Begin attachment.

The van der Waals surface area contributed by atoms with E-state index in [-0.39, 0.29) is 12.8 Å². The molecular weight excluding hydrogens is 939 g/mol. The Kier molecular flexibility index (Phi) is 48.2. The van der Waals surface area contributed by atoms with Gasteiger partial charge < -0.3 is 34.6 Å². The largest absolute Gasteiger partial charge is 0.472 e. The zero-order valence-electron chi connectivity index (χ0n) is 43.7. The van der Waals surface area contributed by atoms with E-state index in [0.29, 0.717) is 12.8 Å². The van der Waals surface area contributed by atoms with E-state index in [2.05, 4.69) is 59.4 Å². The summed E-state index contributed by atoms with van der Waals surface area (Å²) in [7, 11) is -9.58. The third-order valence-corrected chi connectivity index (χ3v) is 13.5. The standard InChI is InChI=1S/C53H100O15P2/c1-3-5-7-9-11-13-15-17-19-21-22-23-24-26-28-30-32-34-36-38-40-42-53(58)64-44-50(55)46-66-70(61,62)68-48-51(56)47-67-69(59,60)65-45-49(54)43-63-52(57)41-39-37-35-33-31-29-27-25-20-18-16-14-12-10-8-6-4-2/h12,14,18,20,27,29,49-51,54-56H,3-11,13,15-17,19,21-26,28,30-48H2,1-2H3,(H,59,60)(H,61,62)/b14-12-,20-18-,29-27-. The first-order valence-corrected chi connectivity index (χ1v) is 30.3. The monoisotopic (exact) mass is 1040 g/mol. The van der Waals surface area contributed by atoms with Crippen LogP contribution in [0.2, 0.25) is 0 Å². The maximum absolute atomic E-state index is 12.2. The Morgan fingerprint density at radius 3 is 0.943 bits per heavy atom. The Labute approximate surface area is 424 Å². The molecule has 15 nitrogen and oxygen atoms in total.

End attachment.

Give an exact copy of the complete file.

The van der Waals surface area contributed by atoms with E-state index in [-0.39, 0.29) is 12.8 Å². The molecular weight excluding hydrogens is 939 g/mol. The Kier molecular flexibility index (Phi) is 48.2. The van der Waals surface area contributed by atoms with Gasteiger partial charge < -0.3 is 34.6 Å². The largest absolute Gasteiger partial charge is 0.472 e. The zero-order valence-electron chi connectivity index (χ0n) is 43.7. The van der Waals surface area contributed by atoms with E-state index in [0.29, 0.717) is 12.8 Å². The van der Waals surface area contributed by atoms with E-state index in [2.05, 4.69) is 59.4 Å². The summed E-state index contributed by atoms with van der Waals surface area (Å²) in [7, 11) is -9.58. The third-order valence-corrected chi connectivity index (χ3v) is 13.5. The standard InChI is InChI=1S/C53H100O15P2/c1-3-5-7-9-11-13-15-17-19-21-22-23-24-26-28-30-32-34-36-38-40-42-53(58)64-44-50(55)46-66-70(61,62)68-48-51(56)47-67-69(59,60)65-45-49(54)43-63-52(57)41-39-37-35-33-31-29-27-25-20-18-16-14-12-10-8-6-4-2/h12,14,18,20,27,29,49-51,54-56H,3-11,13,15-17,19,21-26,28,30-48H2,1-2H3,(H,59,60)(H,61,62)/b14-12-,20-18-,29-27-. The first-order valence-corrected chi connectivity index (χ1v) is 30.3. The monoisotopic (exact) mass is 1040 g/mol. The van der Waals surface area contributed by atoms with Crippen LogP contribution in [0.2, 0.25) is 0 Å². The maximum absolute atomic E-state index is 12.2. The Morgan fingerprint density at radius 3 is 0.943 bits per heavy atom. The Labute approximate surface area is 424 Å². The molecule has 15 nitrogen and oxygen atoms in total.